An official report by Ombudsman shows that the NHS is failing to treat elderly patients in England with care, dignity and respect.
The Health Service Ombudsman came to this conclusion of neglect, after carrying out an in-depth review of 10 individual cases.
Ombudsman, which deals with serious complaints against the NHS, claims that patients suffered unnecessary neglect and distress. All patients were 65-years or older.
Charities said the findings were “sickening”, whilst the government admitted that improvement was needed.
Despite the report being based on just 10 single cases, Ombudsman assured that they were far from isolated examples.
These findings indicate that there are many more elderly patients suffering unnecessary neglect.
Of nearly 9,000 complaints made to the Ombudsman last year, 18% were about the care of older people. In total, it saw a massive 226 cases for investigation – which is twice as many as for all the other age groups combined.
The report concluded there was a gulf between the principles and values of the NHS. It highlighted the reality being experienced by older patients.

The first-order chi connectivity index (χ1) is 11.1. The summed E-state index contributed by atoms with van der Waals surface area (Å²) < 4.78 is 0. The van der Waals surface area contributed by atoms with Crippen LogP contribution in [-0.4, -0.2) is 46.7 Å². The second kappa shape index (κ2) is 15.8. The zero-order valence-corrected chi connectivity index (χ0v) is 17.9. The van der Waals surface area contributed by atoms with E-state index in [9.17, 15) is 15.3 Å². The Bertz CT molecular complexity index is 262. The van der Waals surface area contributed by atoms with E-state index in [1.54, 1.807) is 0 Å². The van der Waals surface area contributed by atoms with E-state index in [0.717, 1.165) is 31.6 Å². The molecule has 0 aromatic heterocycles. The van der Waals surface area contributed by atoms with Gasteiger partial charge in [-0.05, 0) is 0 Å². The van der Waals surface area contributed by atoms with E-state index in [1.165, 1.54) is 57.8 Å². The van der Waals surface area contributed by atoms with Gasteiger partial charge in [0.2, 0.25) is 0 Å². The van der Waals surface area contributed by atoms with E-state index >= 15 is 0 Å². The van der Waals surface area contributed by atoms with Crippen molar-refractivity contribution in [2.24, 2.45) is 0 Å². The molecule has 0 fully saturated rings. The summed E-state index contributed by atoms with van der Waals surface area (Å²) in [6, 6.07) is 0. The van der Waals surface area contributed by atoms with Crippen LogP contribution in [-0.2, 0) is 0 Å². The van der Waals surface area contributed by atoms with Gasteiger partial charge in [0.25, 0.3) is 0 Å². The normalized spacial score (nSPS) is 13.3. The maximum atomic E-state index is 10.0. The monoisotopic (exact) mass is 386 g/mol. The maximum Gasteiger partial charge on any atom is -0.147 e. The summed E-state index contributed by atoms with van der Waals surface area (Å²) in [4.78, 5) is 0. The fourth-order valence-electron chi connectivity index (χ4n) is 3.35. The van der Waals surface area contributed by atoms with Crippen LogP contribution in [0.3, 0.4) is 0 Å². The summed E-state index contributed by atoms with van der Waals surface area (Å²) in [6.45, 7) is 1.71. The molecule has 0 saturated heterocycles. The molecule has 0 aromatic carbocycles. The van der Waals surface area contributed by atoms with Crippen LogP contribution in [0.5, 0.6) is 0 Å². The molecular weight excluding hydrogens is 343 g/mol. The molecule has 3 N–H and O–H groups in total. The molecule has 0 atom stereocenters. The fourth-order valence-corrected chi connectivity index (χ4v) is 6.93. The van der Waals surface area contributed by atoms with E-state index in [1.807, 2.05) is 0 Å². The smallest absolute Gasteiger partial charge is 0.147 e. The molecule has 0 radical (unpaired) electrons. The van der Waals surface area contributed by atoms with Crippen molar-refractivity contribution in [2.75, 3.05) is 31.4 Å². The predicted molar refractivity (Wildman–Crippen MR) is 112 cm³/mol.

Several reoccurring themes became clear from the Ombudsman’s report – half the people analysed did not consume adequate food or water during their time in hospital.
A high number were left in soiled or dirty clothes. One woman told the ombudsman how her aunt was taken on a long journey to a care home by ambulance – only to arrive strapped to a stretcher and soaked with urine, accompanied by bags of dirty laundry.
Ombudsman says that the fact there is an ageing population made it even more essential that the concerns were dealt with as soon as possible.